On Jan. 9, a lawsuit was filed at the Illinois federal court against sixteen prestigious U.S. universities alleging that the educational institutions worked together to determine the financial aid to be awarded to students, thereby violating antitrust laws. The lawsuit was filed by multiple law firms representing five former students who had attended various universities.
“[The universities] have participated in a price-fixing cartel that is designed to reduce or eliminate financial aid as a locus of competition, and that in fact has artificially inflated the net price of attendance for students receiving financial aid,” the lawsuit argues.
According to America’s Schools Act of 1994, universities are allowed to collaborate while developing their financial aid formulas. However, this is only applicable if the universities do not take into account an applicant’s finances while making admission decisions.
The lawsuit states that during the admissions process the universities considered a student’s ability to pay, which is in violation of America’s Schools Act. The lawsuit asks the court to permanently end university collaboration when it comes to calculating financial needs and approving aid. It also seeks compensation for damages.
The universities named in the lawsuit include Yale, Northwestern, Georgetown, Brown, California Institute of Technology, Cornell, the University of Chicago, Emory, Columbia, Duke, Massachusetts Institute of Technology, Dartmouth, Vanderbilt, University of Pennsylvania, Rice University, and the University of Notre Dame.
The sixteen universities are part of the 568 Group, which consists of 21 universities and colleges that claim an exemption from federal antitrust laws while offering need-based aid. The exemption was created by Congress after MIT and eight Ivy League members were charged with price-fixing back in 1991.
College representatives would meet students who had received admission offers from more than one college and discuss aid offers. This practice is said to limit price competition. But colleges argue that the policy allows students to choose a college based on whether it fits them.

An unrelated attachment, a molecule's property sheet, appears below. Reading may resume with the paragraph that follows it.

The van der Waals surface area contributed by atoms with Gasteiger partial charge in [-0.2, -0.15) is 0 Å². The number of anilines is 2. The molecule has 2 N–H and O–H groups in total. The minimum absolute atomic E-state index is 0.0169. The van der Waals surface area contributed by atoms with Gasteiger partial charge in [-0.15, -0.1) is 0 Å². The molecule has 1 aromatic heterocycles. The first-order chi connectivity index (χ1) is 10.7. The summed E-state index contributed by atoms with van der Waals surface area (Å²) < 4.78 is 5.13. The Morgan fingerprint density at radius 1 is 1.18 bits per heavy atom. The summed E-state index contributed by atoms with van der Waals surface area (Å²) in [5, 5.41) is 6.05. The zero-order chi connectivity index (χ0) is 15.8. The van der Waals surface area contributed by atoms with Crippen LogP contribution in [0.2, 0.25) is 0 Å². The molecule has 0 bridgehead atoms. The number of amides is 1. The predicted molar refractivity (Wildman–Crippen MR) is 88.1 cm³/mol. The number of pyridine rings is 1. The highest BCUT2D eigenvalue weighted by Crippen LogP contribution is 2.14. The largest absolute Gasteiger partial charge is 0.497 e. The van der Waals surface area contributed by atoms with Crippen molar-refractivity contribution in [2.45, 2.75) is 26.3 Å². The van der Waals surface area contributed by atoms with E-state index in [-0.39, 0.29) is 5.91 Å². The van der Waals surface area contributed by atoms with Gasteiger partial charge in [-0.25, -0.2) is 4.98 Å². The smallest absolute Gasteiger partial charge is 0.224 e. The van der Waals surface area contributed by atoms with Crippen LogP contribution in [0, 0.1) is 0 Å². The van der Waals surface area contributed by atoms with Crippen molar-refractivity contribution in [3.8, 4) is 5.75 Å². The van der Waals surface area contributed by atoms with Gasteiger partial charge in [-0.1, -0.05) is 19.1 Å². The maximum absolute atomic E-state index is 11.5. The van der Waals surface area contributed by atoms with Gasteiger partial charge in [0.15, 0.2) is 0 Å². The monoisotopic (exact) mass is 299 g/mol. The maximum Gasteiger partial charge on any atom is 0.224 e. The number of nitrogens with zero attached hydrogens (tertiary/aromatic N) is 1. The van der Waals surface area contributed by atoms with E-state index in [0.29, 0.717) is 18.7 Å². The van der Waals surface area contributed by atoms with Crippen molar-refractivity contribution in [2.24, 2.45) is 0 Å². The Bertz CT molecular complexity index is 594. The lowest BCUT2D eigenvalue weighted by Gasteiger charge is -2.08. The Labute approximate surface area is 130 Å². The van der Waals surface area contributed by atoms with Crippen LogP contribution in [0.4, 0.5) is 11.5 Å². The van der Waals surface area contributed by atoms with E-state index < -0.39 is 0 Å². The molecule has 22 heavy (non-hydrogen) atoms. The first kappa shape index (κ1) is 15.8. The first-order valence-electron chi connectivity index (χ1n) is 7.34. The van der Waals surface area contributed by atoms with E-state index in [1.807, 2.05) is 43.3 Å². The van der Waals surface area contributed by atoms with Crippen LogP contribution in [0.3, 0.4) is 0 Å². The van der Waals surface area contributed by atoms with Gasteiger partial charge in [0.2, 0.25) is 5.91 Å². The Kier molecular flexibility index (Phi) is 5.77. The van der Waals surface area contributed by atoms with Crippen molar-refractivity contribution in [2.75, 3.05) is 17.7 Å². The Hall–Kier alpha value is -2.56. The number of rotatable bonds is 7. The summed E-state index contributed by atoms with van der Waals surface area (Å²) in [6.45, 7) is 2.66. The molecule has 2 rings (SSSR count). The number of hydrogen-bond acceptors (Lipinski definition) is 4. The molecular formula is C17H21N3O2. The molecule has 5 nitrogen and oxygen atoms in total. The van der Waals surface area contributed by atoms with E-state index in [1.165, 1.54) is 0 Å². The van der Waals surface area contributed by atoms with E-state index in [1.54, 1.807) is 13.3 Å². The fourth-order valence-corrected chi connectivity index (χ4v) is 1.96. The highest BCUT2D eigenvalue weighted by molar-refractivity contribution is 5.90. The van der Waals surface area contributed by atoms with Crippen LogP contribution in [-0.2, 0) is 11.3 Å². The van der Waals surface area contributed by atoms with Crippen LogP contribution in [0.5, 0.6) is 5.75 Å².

The recently filed lawsuit argued that though colleges have been granted an exemption from federal antitrust laws, nine colleges are not need-blind. Under a “true need-blind admissions system,” all students would be admitted to colleges without assessing the financial situation of the student or their family.
But the common methodology used by the colleges “assesses the income and assets of a given financial-aid applicant and their family” to determine the candidate’s ability to pay.
“At least nine defendants for many years have favored wealthy applicants in the admissions process. These nine defendants have thus made admissions decisions with regard to the financial circumstances of students and their families, thereby disfavoring students who need financial aid,” the lawsuit states.
These nine universities include MIT, U. Penn, Vanderbilt, Duke, Georgetown, Notre Dame, Northwestern, Dartmouth, and Columbia.
American college admissions are often accused of being too opaque. Only a few students pay the full tuition price while most others receive aid that cuts down the amount they spend on education. However, the aid packages can vary based on several factors. For many college aspirants, the packages might not be enough, and they will have to take student loans.
According to data compiled by the Education Data Initiative, 43.2 million Americans bear the burden of student loan debts. There is $1.75 trillion worth of student loan debt in the U.S.
The lawsuit was filed by Gilbert Litigators & Counselors, FeganScott, Berger Montague, and Roche Freedman. According to the lawyers, over 170,000 undergraduate students who had received partial financial aid at these universities in the past 18 years might be able to join the lawsuit as plaintiffs. One of the lawyers in the case, Eric Rosen, who is a partner at Roche Freedman, was a lead prosecutor of the 2019 Varsity Blues college admissions scandal.